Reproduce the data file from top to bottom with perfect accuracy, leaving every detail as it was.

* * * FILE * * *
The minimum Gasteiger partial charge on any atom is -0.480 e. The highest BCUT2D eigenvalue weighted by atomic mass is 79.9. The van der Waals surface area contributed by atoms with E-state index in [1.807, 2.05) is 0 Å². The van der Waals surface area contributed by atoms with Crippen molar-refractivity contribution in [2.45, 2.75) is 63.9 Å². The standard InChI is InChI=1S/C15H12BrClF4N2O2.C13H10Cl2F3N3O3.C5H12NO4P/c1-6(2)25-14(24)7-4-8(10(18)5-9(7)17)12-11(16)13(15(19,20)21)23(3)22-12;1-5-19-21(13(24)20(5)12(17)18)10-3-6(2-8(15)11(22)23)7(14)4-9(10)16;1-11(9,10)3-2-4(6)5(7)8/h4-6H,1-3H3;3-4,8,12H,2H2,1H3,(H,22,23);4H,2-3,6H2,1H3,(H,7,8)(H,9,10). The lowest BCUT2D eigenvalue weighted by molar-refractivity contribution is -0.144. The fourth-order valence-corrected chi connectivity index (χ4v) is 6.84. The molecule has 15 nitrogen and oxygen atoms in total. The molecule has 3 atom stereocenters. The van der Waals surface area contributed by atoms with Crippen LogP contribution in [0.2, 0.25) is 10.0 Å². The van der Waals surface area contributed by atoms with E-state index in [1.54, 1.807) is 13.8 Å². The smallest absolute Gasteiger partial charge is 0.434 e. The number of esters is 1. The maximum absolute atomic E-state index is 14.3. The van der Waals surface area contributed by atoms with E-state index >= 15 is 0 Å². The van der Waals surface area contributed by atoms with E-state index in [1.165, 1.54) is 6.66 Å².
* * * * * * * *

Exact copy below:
The minimum Gasteiger partial charge on any atom is -0.480 e. The highest BCUT2D eigenvalue weighted by atomic mass is 79.9. The van der Waals surface area contributed by atoms with E-state index in [1.807, 2.05) is 0 Å². The van der Waals surface area contributed by atoms with Crippen molar-refractivity contribution in [2.45, 2.75) is 63.9 Å². The standard InChI is InChI=1S/C15H12BrClF4N2O2.C13H10Cl2F3N3O3.C5H12NO4P/c1-6(2)25-14(24)7-4-8(10(18)5-9(7)17)12-11(16)13(15(19,20)21)23(3)22-12;1-5-19-21(13(24)20(5)12(17)18)10-3-6(2-8(15)11(22)23)7(14)4-9(10)16;1-11(9,10)3-2-4(6)5(7)8/h4-6H,1-3H3;3-4,8,12H,2H2,1H3,(H,22,23);4H,2-3,6H2,1H3,(H,7,8)(H,9,10). The lowest BCUT2D eigenvalue weighted by molar-refractivity contribution is -0.144. The fourth-order valence-corrected chi connectivity index (χ4v) is 6.84. The molecule has 15 nitrogen and oxygen atoms in total. The molecule has 3 atom stereocenters. The van der Waals surface area contributed by atoms with Crippen LogP contribution in [0.2, 0.25) is 10.0 Å². The van der Waals surface area contributed by atoms with E-state index in [1.54, 1.807) is 13.8 Å². The smallest absolute Gasteiger partial charge is 0.434 e. The number of esters is 1. The maximum absolute atomic E-state index is 14.3. The van der Waals surface area contributed by atoms with E-state index >= 15 is 0 Å². The van der Waals surface area contributed by atoms with E-state index in [1.165, 1.54) is 6.66 Å².